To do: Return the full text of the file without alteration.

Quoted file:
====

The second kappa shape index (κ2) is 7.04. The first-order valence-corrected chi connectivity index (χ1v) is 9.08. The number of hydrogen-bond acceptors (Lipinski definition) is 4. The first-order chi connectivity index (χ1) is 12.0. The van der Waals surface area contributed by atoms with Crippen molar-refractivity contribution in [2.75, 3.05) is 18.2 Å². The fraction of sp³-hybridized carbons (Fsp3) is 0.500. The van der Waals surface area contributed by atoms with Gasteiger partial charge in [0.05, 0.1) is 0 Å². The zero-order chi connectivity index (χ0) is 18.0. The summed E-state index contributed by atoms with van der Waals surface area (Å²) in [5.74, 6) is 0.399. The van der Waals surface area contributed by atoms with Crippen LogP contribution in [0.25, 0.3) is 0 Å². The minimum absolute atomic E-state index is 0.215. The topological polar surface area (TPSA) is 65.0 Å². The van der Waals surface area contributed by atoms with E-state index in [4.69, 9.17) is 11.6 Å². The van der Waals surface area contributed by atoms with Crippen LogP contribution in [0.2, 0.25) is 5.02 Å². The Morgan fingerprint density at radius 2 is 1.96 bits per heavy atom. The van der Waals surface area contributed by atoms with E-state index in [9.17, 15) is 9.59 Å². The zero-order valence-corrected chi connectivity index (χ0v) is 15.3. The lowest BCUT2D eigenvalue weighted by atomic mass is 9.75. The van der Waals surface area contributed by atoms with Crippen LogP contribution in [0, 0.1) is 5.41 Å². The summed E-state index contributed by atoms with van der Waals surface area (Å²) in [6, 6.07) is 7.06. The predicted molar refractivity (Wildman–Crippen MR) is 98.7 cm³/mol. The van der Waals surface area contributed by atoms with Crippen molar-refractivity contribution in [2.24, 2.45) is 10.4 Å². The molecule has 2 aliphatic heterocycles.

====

The second kappa shape index (κ2) is 7.04. The first-order valence-corrected chi connectivity index (χ1v) is 9.08. The number of hydrogen-bond acceptors (Lipinski definition) is 4. The first-order chi connectivity index (χ1) is 12.0. The van der Waals surface area contributed by atoms with Crippen molar-refractivity contribution in [2.75, 3.05) is 18.2 Å². The fraction of sp³-hybridized carbons (Fsp3) is 0.500. The van der Waals surface area contributed by atoms with Gasteiger partial charge in [0.05, 0.1) is 0 Å². The zero-order chi connectivity index (χ0) is 18.0. The summed E-state index contributed by atoms with van der Waals surface area (Å²) in [5.74, 6) is 0.399. The van der Waals surface area contributed by atoms with Crippen LogP contribution in [0.25, 0.3) is 0 Å². The minimum absolute atomic E-state index is 0.215. The topological polar surface area (TPSA) is 65.0 Å². The van der Waals surface area contributed by atoms with E-state index in [4.69, 9.17) is 11.6 Å². The van der Waals surface area contributed by atoms with Crippen LogP contribution in [0.2, 0.25) is 5.02 Å². The Morgan fingerprint density at radius 2 is 1.96 bits per heavy atom. The van der Waals surface area contributed by atoms with E-state index in [9.17, 15) is 9.59 Å². The zero-order valence-corrected chi connectivity index (χ0v) is 15.3. The lowest BCUT2D eigenvalue weighted by atomic mass is 9.75. The van der Waals surface area contributed by atoms with Crippen LogP contribution in [0, 0.1) is 5.41 Å². The summed E-state index contributed by atoms with van der Waals surface area (Å²) in [6, 6.07) is 7.06. The predicted molar refractivity (Wildman–Crippen MR) is 98.7 cm³/mol. The van der Waals surface area contributed by atoms with Crippen molar-refractivity contribution in [2.24, 2.45) is 10.4 Å². The molecule has 2 aliphatic heterocycles.